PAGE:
ACNielsen's business manager, Gavin Humphreys, says: "There were certainly a lot more deals on offer. Grocers are definitely using liquor to drive sales because it's outperforming all the other categories. Core staple items are at best flat so retailers are looking outside the grocery market to drive footfall, but whether it is actually driving footfall is debatable."
Although beer continues to be a favourite driver of seasonal traffic, the category lost out over Christmas with its share of sales in the total alcohol market decreasing to 23.9% compared to 24.3% in 2001. Humphreys puts this down to unprecedented price cuts at the premium end of the sector where brands normally hold their prices and help balance the deals in standard lager."Despite all the 24-packs of beer on offer, beer had a disappointing Christmas because although there are more premium brands ­ which should keep prices up ­ there was huge discounting in this area," he says.
But some brewers still managed to turn in successful performances. The ubiquitous Stella Artois was once again unfazed by the competition, growing by 26% in the off-trade to £93m. The only beers that beat its growth were Grolsch at 48% and Carlsberg at 75%. Carlsberg reaped the benefits of Somerfield's decision to knock the price of a 24-pack down to a record low of £8.99.
Retailers' aggressive stance on beer caused cider to take a knock with the ailing sector's total sales dropping by 9% to £43m.
The FABs market, on the other hand, managed to reverse the trend of September and October. ACNielsen said it was in decline and slowing dramatically before Christmas. Drinkers took festive sales up 12% to £76m.
But consumer habits in the FABs market were heavily influenced by retailer discounting. Sainsbury was among the most prolific with a three four-packs for £10 deal on Bacardi Breezer.
Sainsbury spirits and PPS buyer Henry Stephenson says: "Archers Aqua suffered ­ it's always going to lose out to Bacardi Breezer which will get the lead deals."
Smirnoff Ice made its first appearance in the top 20 bestselling alcohol brands, its performance undoubtedly bolstered by the introduction of Smirnoff Black Ice, although Stephenson says the newcomer has been a double-edged sword for Diageo. "Black Ice has helped get it more frontage on shelf, but it has eaten into sales of Smirnoff Red Ice, so it hasn't all been incremental growth."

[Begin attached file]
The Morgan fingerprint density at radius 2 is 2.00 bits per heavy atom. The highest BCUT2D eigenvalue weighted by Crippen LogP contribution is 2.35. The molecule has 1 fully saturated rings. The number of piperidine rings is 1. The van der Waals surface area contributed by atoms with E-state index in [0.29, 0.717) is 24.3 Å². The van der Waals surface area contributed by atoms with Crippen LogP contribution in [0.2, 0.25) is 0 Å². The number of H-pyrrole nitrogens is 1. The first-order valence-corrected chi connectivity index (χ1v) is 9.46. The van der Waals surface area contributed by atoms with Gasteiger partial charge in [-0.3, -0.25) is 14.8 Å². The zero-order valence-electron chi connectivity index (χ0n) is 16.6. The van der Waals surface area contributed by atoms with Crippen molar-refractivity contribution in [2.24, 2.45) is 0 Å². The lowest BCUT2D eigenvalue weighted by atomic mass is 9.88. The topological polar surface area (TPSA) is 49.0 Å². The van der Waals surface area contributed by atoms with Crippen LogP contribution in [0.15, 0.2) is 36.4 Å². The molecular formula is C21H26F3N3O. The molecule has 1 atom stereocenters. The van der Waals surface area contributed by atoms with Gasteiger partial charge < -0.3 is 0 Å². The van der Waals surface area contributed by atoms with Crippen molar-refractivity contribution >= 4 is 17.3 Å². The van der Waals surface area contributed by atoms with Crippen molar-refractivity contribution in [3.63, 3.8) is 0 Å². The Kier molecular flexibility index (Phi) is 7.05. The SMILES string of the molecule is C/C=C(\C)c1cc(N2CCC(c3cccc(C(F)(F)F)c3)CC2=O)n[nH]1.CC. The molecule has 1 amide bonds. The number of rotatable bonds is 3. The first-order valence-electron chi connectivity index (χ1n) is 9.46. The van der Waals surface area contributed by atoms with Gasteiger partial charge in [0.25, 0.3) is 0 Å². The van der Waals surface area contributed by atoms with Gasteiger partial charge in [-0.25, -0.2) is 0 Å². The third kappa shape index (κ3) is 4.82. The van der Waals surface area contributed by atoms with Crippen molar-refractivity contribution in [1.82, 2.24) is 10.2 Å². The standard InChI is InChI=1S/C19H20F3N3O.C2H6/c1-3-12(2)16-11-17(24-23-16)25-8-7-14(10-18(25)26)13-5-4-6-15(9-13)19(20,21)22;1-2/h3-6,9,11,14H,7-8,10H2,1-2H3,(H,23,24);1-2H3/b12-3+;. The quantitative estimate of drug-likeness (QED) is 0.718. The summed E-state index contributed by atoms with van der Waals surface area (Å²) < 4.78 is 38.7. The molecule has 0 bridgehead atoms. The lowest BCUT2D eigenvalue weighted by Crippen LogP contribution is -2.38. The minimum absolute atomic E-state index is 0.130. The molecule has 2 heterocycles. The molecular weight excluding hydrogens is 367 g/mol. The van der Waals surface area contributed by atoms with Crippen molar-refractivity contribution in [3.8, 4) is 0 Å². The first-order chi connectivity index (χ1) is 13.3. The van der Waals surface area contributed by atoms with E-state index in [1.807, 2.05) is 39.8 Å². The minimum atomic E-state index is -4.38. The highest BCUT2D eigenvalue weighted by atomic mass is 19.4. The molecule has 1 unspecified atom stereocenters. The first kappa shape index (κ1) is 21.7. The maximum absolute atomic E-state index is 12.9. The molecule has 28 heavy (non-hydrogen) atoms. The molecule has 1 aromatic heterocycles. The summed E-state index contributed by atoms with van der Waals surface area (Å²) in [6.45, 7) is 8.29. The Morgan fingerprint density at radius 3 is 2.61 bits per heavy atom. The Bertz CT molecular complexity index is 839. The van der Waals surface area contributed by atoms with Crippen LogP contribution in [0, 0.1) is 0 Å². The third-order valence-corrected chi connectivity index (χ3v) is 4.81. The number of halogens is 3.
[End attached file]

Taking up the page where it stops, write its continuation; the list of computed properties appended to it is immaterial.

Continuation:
But Diageo will not be disappointed by its strategy in spirits ­ the category with the second largest share of total alcohol sales at 28.8% topped only by wine at 30.2%. Not only did Baileys take second place in the overall top 20 selling alcohol brands with £48m, it also took pole position in spirits."We had Baileys on offer at £12.99 and at that price it's going to fly off the shelves. Tia Lusso (a new entry to the spirits top 20 at number 19) had a very hard task even though it matched Baileys on price," says Stephenson.
The Famous Grouse was another winner with sales up 20% on the back of ads and deep cut price promotions on litre bottles.
Gordon's took a 6% drop on last year, which Stephenson says is a concern. "Gin is a slow category. As Diageo virtually owns the category, it's up to them to do the work to turn it around and I'm not sure the arrival of the Gordon's Edge PPS is it."
Champagne stole a march on all its rival categories by showing the largest percentage increase in sales on last year up a whopping 25% to £67m. Humphreys says: "There was heavy discounting and lots of category deals rather than just across brands."
Tesco's product development manager, Lindsay Talas, says this was reflected in its sales. "We significantly outperformed the market, especially on champagne sales. The biggest success story was undoubtedly the Which? magazine feature which rated Tesco Premier Cru Champagne above Bollinger, Veuve Cliquot and Moët. This generated unprecedented press coverage and customer demand."
Martini Asti Spumante and Bollinger were the only brands in the top 10 champagnes and sparkling wines to lose share. Christmas' winners were Moët & Chandon in first place followed by Lanson.
Light wine (excluding British) continued to be the trade's biggest cash cow, pulling in sales of £628m. Asda's marketing manager for wine, Gareth Roberts, says that Blossom Hill was among the retailer's biggest successes.
"It has great synergies with our core customers. Although we had a few hero deals on other wines, we didn't do limited offers this year as we want to trade on year-round EDLP, " he explains.
Top of the tree was Hardy, which increased its sales by 31% to £39m steaming ahead by four places on last year's figures. Fellow Aussie labels Lindemans and Rosemount also turned in good growth for troubled Southcorp.
Humphreys says: "There was plenty of Australian wine around and promotions were driven by the big brands. Hardy certainly ran some heavyweight promotions."
Tesco's Talas agrees that a 20% reduction in the prices of its Australian brands helped swell sales.
But overall Humphreys doubts that wine discounting was any deeper last Christmas than previous years, despite widespread retailer criticism from suppliers.
Humphreys adds: "Beer saw some of the heaviest discounting along with champagne, but in wine we didn't see particularly more than usual. If I were a brewer I would be worried about the continued rise of wine and the amount of space that's given to it."